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Part VI: Second Thoughts

“I went back and looked at a whole lot of stuff that was covered during trial and comments that were made. I had frustration that none of it was based on facts, on what actually happened. I think it was his dad who talked to the reporter and said, “He pretty much admitted to it because he said “He ran and I shot him.” It wasn’t even a full sentence. It was a fragment of sentences. Shortly after that he said, “I thought he was going to kill me.” You have to give the same credibility to ‘He ran and I shot him’ as you do to ‘I thought he was going to kill me.” – Tim on the body camera footage

It was not until Tim got home from his jury service and did his own research that he learned of the felony status of the Violation of Oath of Office charge. Jurors are not allowed to conduct their own research or watch media coverage during the trial, but Tim said the new understanding changed his opinion of the charge. 

It would be another two weeks – via the sentencing hearing – before Tim would learn that the Violation of Oath charge was tied to the two charges of which Presley had been acquitted. “I felt like we obviously didn’t understand and we took it too lightly,” Tim reflected.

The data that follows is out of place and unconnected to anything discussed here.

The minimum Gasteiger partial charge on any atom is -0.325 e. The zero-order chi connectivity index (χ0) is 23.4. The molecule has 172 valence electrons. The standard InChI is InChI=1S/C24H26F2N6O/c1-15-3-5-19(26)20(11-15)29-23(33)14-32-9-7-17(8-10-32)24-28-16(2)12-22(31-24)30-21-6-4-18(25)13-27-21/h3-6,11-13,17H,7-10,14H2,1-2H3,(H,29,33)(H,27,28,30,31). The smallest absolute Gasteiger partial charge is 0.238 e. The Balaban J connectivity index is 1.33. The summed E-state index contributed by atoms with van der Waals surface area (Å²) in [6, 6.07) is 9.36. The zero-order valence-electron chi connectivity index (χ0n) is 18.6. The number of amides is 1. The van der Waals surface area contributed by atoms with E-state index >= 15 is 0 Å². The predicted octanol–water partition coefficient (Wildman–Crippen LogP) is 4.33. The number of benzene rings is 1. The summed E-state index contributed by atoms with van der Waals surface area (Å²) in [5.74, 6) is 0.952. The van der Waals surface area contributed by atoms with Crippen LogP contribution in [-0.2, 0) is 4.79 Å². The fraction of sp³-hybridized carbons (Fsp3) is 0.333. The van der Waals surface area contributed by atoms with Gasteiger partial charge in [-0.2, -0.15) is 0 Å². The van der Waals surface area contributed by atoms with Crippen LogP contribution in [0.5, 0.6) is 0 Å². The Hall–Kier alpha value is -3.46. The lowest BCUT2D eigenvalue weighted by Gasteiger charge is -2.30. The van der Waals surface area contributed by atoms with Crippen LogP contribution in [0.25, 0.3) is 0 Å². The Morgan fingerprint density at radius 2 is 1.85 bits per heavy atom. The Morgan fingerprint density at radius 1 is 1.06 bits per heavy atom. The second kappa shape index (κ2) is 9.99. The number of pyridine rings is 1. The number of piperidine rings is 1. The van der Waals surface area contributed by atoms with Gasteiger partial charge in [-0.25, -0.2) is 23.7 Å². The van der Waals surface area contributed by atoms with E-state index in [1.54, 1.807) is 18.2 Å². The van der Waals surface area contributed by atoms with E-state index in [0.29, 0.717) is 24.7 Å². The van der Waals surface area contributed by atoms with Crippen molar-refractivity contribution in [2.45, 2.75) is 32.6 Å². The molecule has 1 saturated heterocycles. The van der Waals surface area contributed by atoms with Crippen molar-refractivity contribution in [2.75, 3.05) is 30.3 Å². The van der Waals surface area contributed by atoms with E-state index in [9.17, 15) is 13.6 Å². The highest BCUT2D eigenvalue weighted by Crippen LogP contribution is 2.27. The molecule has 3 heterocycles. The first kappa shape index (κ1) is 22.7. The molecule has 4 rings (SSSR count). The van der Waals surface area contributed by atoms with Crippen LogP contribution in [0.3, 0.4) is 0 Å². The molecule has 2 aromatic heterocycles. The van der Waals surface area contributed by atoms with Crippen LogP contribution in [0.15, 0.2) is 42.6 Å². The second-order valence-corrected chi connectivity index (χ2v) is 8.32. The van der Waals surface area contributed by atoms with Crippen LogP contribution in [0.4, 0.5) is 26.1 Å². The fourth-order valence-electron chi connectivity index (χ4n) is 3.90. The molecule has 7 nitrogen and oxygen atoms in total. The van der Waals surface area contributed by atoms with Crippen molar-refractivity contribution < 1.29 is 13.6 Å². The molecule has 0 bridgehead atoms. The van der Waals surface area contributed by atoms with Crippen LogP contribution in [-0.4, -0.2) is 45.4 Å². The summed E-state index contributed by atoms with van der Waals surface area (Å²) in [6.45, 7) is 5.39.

Not long after the conclusion of the trial, he was contacted by Presley’s attorney who was reaching out to as many jurors as possible in hopes of gaining some understanding of the thought processes from the deliberations. She reiterated that Presley would be challenging the verdict based on the fact that the violation of oath conviction did not match up with the evidence presented at trial.

“Never once, and we read it multiple times, never once was it brought up that the violation of oath was specific to any one situation. And I will tell you, nobody in that room thought it was a felony and carried up to five years in prison,” Tim said reflecting on the case. 

Tim says his research showed him a disappointing side of the media coverage and that’s why we decided to speak up about what really happened. “None of it was accurate. I can tell you that during the trial and during deliberation race never came up.”

Continue to Part VII: The Sentencing
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